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Old 07-27-2014, 08:25 PM
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Why not just join the food program?
At this point I am operating as a legally unlicensed provider which makes me ineligible to join the food program. I posted another thread earlier today about the pros and cons of becoming licensed and I'm just not sure it would be worth the extra paperwork and stress of dealing with inspections to become licensed since I already charge rates comparable to other providers in my area. I wouldn't want to add more children than I'm already allowed without being licensed so it seems like a lot more work without much payoff except for possibly the food program. I have a background in education, offer a preschool curriculum, and strive to maintain a high quality of care for the children. I'm just not sure becoming "licensed" would be worth all of the trainings, etc. if the only perk is the food program. I have contacted my local licensing rep several times to be sure that I am operating legally.
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Old 07-27-2014, 08:31 PM
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Originally Posted by hope View Post
I am not on the food program but do serve breakfast lunch snacks and milk. I do not allow any outside food. At first I did this because I didn't want one child to come I. For breakfast with a pop tart and chocolate milk while another child is eating fruit salad and drinking a smoothie. I would constantly lose the battle for healthy eating with both the daycare kids and my own plus I would have a bunch of sugar high nuts running around my house. So I charged on the high end of rates in my area and offered healthy meals and snacks, all home made and lots of organic.I work hard to have the kids enjoy the healthy foods they eat.This is my niche and I can charge a little more for it but by my rules.
I love this! Do you have any tips on helping kids who aren't used to that style of eating transition? I have the hardest time with this with one of my families. The kids complain a lot and ask for junk food constantly. I'm trying to just be consistent and serve the healthy food and let them decide whether or not to eat it, but sometimes its so discouraging. I have found a few recipes they enjoy such as whole wheat muffins that are sweetened with honey instead of sugar as part of a breakfast or snack, but it is few and far between when they truly like the healthy food.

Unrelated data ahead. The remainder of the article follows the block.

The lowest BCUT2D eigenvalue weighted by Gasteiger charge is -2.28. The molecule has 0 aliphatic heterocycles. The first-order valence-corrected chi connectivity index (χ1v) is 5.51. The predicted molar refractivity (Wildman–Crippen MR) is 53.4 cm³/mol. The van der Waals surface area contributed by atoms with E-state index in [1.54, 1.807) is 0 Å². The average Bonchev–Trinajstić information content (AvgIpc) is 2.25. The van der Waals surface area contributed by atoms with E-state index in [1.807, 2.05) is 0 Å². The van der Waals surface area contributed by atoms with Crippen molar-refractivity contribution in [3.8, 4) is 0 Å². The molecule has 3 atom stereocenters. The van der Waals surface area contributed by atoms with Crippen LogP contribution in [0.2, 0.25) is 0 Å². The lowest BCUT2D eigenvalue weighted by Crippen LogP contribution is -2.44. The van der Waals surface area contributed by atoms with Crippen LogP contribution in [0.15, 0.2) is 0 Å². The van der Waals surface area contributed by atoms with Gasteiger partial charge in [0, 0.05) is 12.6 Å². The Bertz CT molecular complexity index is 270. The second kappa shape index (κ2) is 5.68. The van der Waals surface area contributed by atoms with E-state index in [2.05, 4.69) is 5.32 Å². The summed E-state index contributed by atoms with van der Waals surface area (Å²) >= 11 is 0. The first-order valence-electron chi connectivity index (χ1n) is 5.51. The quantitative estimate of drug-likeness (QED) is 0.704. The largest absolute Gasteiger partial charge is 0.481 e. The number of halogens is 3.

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Old 07-27-2014, 09:36 PM
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The best thing you can do is have the kids help you prepare meals (have one person in charge of salad and another in charge of smoothies), set the table (sometimes as a picnic or tea party), and offer a few choices so they feel like they have some say even though those options are all healthy. If I have a picky Eater I hide some veggies by pureeing them and adding to turkey meatballs, to turkey hamburgers, muffins and to sauces that I can put on pasta. As their taste buds become accustomed to flavor I then start to add the veggies to the food as is.
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Old 07-27-2014, 10:00 PM
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The best thing you can do is have the kids help you prepare meals (have one person in charge of salad and another in charge of smoothies), set the table (sometimes as a picnic or tea party), and offer a few choices so they feel like they have some say even though those options are all healthy. If I have a picky Eater I hide some veggies by pureeing them and adding to turkey meatballs, to turkey hamburgers, muffins and to sauces that I can put on pasta. As their taste buds become accustomed to flavor I then start to add the veggies to the food as is.
These are great ideas. Thank you!